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Community Initiatives in Pico-Union Area

December 01, 1996

With mixed feelings, I commend you on your articles profiling the 18th Street gang and its influence in Los Angeles (Nov. 17-19). My concern is that these young people are pointing with pride at their ability to cause the kind of interest that puts them on the front page of The Times.

While I can only speak for my own organization, a collaboration that represents over 65 citywide entities, I believe there are many worthwhile and proven programs in the community that attempt to break this cycle.

Prevention needs to begin earlier than age 12. Gov. Pete Wilson's mentoring initiative, President Clinton's national service programs, local organizations (the Los Angeles Conservation Corps, Bresee Youth, Korean Youth and Community Center, to name a few) provide a variety of activities that can "recruit" young people into productive lives.

JACKIE GELFAND

Executive Director

Building Up Los Angeles

* While I agree the series regarding the 18th Street gang was important to the degree that other com- munities throughout Los Angeles can better understand problems residents of Pico-Union deal with daily, I think it just as important that they understand the tremendous amount of positive activity in that same community.

* The weekend your article ran we organized the Pico-Union Community Pride Day, in which more than 300 local residents took part in cleanup and beautification along Pico Boulevard. The first such cleanup, earlier in the year, drew nearly as many residents.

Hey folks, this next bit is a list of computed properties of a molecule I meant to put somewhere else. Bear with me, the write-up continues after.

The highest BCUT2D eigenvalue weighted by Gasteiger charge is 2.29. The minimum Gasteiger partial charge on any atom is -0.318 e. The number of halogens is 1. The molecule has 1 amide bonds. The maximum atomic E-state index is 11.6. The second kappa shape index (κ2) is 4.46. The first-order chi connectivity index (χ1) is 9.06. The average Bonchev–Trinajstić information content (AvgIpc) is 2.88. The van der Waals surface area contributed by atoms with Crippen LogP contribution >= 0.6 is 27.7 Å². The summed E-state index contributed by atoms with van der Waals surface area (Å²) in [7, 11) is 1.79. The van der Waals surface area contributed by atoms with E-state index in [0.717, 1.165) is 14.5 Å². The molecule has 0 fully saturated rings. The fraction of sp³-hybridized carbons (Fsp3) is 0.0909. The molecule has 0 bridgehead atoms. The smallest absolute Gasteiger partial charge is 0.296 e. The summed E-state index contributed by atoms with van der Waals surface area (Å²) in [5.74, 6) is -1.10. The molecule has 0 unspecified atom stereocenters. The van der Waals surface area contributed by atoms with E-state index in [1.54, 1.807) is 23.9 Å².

* Two weeks ago, more than 400 young people attended the Field of Dreams soccer field in Pico-Union to "kick off" a new soccer league.

* The Youth Fair Chance program, which provides job training for at-risk youth as well as not-at-risk youth, is located directly across the street from the Field of Dreams.

* Within the past five years, quality, state-of-the-art schools including Gratts and Esperanza elementary schools have been constructed in Pico-Union, giving local youth real chances to succeed and providing a real sense of community for those neighborhoods.

* Belmont High School today houses the "Exploring Modern Tech" laboratory, which specializes in providing its students with state of the art technology, preparing them for jobs.

* Washington Boulevard Business Watch works with the Rampart Division of the LAPD in securing resources for the area.

* The AmeriCorps Safe Haven program operates out of Angelican Lutheran Church and assists area youth with tutoring, computer classes, leadership development and recreational programs.

* Pico-Union Teen Post offers child care, among other services, for the working parents of the area.

We are working arduously to provide opportunities for Pico-Union residents and have met with significant success in many cases. The residents of Pico-Union care about their neighborhoods as much as anyone else. It is a community that is building its people and we as a city need to continue to provide those resources, because gang prevention entails much more than suppression through law enforcement. It takes a community that cares.

MIKE HERNANDEZ

L.A. City Council

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